How to Paint Snow Covered Mountains

What is the one thing that always creates interest in an oil painting? The one thing that stands out more than any other part? Of course it is the mountain or mountains in the background. A snow capped mountain almost always becomes the object in a painting that draws people to take a second look. After all mountains represent the strength of nature, standing there high above everything else.

When I start a painting that has a mountain I have to think to myself, How much of a focal point do I want the mountain to be. If it is to be the main object in the painting I usually paint it large enough to draw all eyes to it. The rest of the painting sort of fills out around it. When it is not I generally paint it smaller to allow something else to be the focal point. However no matter if it is the focal point or not the steps to paint them is the same.

First thing to decide is the position. A common mistake beginner artist make is the start right in the middle of the canvass. What this does is split the canvass in two and does not allow the person looking at the painting to let their eyes wonder. Letting their eyes wonder is what you want, so position of the mountain is important. Try to position the mountain just off center, either to the right or left. Do not paint them at the edge of the canvass or the persons eyes will “fall of the canvass”.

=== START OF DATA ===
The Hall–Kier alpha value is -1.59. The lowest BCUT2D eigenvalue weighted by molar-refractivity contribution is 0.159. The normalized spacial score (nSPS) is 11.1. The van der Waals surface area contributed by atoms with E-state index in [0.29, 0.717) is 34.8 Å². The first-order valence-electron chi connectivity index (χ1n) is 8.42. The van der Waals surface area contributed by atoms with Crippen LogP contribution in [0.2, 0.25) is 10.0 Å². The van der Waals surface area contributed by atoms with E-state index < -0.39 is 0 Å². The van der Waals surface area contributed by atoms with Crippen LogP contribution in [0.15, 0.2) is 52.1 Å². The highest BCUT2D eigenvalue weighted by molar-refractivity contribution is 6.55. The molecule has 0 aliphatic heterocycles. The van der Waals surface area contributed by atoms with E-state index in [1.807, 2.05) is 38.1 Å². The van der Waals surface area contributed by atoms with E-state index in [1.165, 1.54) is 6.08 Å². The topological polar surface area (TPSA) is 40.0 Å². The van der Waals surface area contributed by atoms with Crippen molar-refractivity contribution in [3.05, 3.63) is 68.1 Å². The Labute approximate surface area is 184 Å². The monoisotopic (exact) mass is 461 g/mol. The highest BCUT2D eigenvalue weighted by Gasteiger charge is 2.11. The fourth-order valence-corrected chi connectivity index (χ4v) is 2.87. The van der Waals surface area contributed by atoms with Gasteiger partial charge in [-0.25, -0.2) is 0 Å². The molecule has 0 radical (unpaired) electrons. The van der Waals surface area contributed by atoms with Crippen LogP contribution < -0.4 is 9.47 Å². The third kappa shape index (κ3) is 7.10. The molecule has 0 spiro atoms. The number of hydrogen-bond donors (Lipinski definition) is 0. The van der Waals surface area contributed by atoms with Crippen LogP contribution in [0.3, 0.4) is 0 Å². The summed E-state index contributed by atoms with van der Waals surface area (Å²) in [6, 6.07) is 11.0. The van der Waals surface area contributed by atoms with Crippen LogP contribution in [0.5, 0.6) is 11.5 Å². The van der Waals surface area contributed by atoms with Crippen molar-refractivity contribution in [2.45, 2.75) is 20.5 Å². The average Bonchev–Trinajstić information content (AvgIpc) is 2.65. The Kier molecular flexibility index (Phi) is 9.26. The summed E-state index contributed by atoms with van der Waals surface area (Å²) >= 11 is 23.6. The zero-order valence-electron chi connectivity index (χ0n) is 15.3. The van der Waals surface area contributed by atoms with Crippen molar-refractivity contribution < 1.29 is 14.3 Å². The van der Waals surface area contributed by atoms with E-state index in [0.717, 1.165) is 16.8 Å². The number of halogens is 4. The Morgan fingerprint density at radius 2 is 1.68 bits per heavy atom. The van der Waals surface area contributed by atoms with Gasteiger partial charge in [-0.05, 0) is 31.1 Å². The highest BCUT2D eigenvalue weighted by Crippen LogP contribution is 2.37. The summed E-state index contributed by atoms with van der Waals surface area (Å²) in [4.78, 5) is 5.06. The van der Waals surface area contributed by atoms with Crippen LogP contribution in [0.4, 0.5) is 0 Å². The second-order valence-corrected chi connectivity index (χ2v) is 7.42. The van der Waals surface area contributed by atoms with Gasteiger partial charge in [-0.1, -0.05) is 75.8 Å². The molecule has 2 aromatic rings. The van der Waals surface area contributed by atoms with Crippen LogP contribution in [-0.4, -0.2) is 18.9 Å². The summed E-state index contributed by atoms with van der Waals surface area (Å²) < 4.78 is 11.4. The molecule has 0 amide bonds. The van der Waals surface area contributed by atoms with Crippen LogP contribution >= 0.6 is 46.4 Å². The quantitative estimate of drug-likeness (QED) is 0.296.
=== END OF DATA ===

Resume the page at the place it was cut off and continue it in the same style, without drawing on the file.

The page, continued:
Step two is mixing the base color. Take a pallet knife and mix a base color of blue with a little alizoran crimson. If the Mountain is going to be far away I might want to lighten the mix with a little gray. Notice I said Gray and not white. The gray will have to be on the lighter shade but the reason I use gray is things that are far away are not lighter but grayer. This is my rule but if you like you can use white.

Now using the knife draw the basic shape of the mountain peaks. Really scrape the paint into the canvass. Don’t make basic triangles but try to think about where rocks may be as you draw the shape. Now take a dry brush and pull down from the peaks. This does two things. First it takes away access paint and it allows you to create the angle of the mountain. Don’t pull straight down but on an angle.

Next is the highlight. Take some straight white, Light Gray, or a mixture of white with a small amount of red to make a light Pink (Make sure the pink is light.). Starting at the top of the highest peak (using no pressure) Pull the paint down. When you do this with no pressure the base color underneath pulls off just enough of the highlights. Let the paint break! Do not go over it again and again! All you will do is cover up all the base color and that is not what you want to do. Also remember to follow the angle you created with the brush a moment ago.

The next step is the shadow color. Take a “little” blue or a combination of blue and black and add it to the highlight color. Using the same technique you used for the highlight color, add the shadow color only going in the opposite direction. When you do this however it might be a good idea to place your knife right where the highlight ends. This way there is no break in the snow.

Now you can go back and forth with the highlight, and shadow color creating different peaks on the mountain. Just continue to follow these techniques. Oh and one last thing. Take a clean brush and tap the bottom of the mountain to create a mist effect. (This is done on a wet on wet canvass) This way you can start on other parts of the painting without worrying about going into your mountain colors.